A bill approved by both houses of the Indiana legislature seeks to limit the use of firefighting foam that contains a potentially toxic chemical.
House Bill 1189 would prohibit the use of firefighting foams containing PFAS chemicals during training, unless the training facility can prevent the release of the chemical into the environment.
The foams, known as aqueous film-forming foams, are used to put out fires caused by flammable liquids like gasoline, oils and solvents.
Many AFFF foams contain PFAS, a group of manmade chemicals linked to a series of adverse health conditions like liver damage, pregnancy-induced hypertension, lowered birth weight and an increased risk of developing certain types of cancer.
The bill, introduced by Republican Rep. Peggy Mayfield, has bipartisan support in both the Indiana House and Senate, and also has the support of several firefighting organizations.
“Firefighting is an inherently dangerous job, and if we can do anything to minimize some of the health risks for not only firefighters, but the public, we support that,” said Mike Whited, vice president of the Professional Firefighters Union of Indiana, during the bill’s introduction. “AFFF foam, PFAS, we do need that to suppress some of these fires, but technology’s coming forward. Some of the things that it does, we’re learning more about. We do support only using it for the intended purposes and getting the information out not to train with it.”
The bill is also supported by the Indiana Fire Chiefs Association and the Indiana Volunteer Firefighters Association.
“This is a common sense approach to minimizing the dangers, while still providing fire protection,” said Mayfield.
Not only would the bill protect the health of firefighters, it would also eliminate one source of the PFAS contamination.
“When PFAS foam is used outdoors for firefighting, it can get into soil, contaminate soil or can get into the ground and contaminate ground water,” said Dr. Indra Frank, director of environmental health and water policy for the Hoosier Environmental Council. “It’s a good thing to get rid of one use of PFAS foams.”
PFAS chemicals have been used since the 1940s as coatings on consumer products to make them grease-, water- and fire-proof.
The U.S. military began using PFAS-based AFFF to fight petroleum-based fires in the 1970s. The foam eventually made its way to civilian firefighters.
Part of the problem with PFAS chemicals is that they are persistent, meaning they endure in the environment for a long time after they are used.
“They don’t break down in soil, or due to sunlight or weather,” Frank said. “They don’t break down when they get into water, and it turns out our bodies and the bodies of animals also have trouble breaking down these compounds. What that means is they can wind up getting in food chains and accumulating in the body.”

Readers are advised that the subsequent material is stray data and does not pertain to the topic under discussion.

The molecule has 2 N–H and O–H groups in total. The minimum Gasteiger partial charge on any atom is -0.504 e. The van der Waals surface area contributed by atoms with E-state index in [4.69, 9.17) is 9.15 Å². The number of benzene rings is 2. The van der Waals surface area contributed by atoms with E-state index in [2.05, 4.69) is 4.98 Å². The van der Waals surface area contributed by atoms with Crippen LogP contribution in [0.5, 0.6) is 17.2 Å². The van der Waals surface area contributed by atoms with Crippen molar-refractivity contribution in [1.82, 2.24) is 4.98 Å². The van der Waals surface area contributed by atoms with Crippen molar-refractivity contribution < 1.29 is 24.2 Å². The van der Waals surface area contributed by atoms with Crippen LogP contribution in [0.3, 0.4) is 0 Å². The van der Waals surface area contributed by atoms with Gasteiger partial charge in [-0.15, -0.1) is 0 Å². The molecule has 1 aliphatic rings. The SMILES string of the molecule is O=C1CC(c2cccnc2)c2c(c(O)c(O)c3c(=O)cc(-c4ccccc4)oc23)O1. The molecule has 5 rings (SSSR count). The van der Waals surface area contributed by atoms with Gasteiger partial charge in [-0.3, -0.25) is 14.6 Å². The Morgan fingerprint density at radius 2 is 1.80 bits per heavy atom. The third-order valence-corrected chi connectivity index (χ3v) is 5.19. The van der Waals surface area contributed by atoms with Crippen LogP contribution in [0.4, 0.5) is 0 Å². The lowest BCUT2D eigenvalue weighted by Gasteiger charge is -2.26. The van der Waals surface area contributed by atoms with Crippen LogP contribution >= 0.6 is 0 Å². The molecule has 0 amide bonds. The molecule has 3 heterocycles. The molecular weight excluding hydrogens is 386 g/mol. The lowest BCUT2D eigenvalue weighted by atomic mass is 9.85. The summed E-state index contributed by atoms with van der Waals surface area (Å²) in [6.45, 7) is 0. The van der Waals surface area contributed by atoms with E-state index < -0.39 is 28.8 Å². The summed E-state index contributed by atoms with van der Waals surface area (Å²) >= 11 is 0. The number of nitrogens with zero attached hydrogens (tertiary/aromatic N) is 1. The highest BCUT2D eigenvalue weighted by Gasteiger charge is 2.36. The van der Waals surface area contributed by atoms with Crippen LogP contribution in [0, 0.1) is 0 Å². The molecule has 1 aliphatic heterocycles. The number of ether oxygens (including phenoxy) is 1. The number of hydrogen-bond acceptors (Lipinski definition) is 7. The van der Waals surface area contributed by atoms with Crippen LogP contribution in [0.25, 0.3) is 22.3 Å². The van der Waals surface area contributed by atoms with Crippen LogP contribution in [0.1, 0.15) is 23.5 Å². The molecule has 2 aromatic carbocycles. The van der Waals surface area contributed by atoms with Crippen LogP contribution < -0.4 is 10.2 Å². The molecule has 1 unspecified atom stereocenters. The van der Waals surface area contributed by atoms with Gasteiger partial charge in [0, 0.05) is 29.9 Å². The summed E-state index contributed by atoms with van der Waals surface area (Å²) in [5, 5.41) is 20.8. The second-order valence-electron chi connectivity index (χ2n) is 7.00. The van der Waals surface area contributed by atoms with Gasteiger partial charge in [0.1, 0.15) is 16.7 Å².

In 2016 the U.S. Environmental Protection Agency set a drinking water health advisory of 70 parts per trillion for PFOS and PFOA, two of the more than 5,000 known PFAS chemicals.
The health advisory is meant to be informational but non-enforceable, meaning the federal government says levels for PFOS and PFOA beyond 70ppt could be unsafe but the federal government will not force water providers to adhere to that level.
Using that advisory, Michigan state officials completed the first statewide test of drinking water sources and detected 78 sites with PFOA/PFOS levels exceeding the drinking water health advisory.
The state is working on creating enforceable limits for seven PFAS chemicals in drinking water, and has sued several companies for cleanup and damages for contaminating state drinking water.
It’s unclear how much PFAS is contamination is present in Indiana.
Federal testing found that PFAS firefighting foam was used in several current and former military facilities in the state, including Naval Support Activity Crane and the former Grissom Air Force Base. Testing determined that traces of the chemicals were still found on those sites years after they were last used.
But, it’s unclear whether any areas under state control are contaminated with PFAS chemicals. The state has not tested for PFAS in any major capacity.
The Indiana Department of Environmental Management has said it would enforce maximum contaminant levels for PFAS chemicals as soon as they are set by the federal government.
The EPA is taking steps to regulate PFOA and PFOS and is seeking input on monitoring requirements and “regulatory approaches,” including setting a federal, enforceable maximum contaminant level for the chemicals.
Frank said HB1189 is a good first step for Indiana’s lawmakers to protect the health of Hoosiers. She said the bill has had a positive side effect.
“It has started conversations about these chemicals at the State House, and a number of legislators have expressed interest in studying the issue further, looking at where PFAS is in Indiana, what hazards it might pose and whether there are good substitutes,” said Frank. “Several of our legislators have committed to asking for an interim study committee this summer.”
The bill passed the House unanimously, 98 to 0. It was referred to the Senate, where it passed, 98 to 0. The bill now needs a signature from Gov. Eric Holcomb to be made law.
Several other PFAS-related bills are up for consideration during the 2020 legislative session.
Senate Bill 414 and House Bill 1338 seek to set state-level maximum contaminant levels for PFAS and two other chemicals.
House Bill 1357 calls for the testing of Lake Michigan for a series of pollutants, including PFAS.
Only HB1189 gained any traction among lawmakers.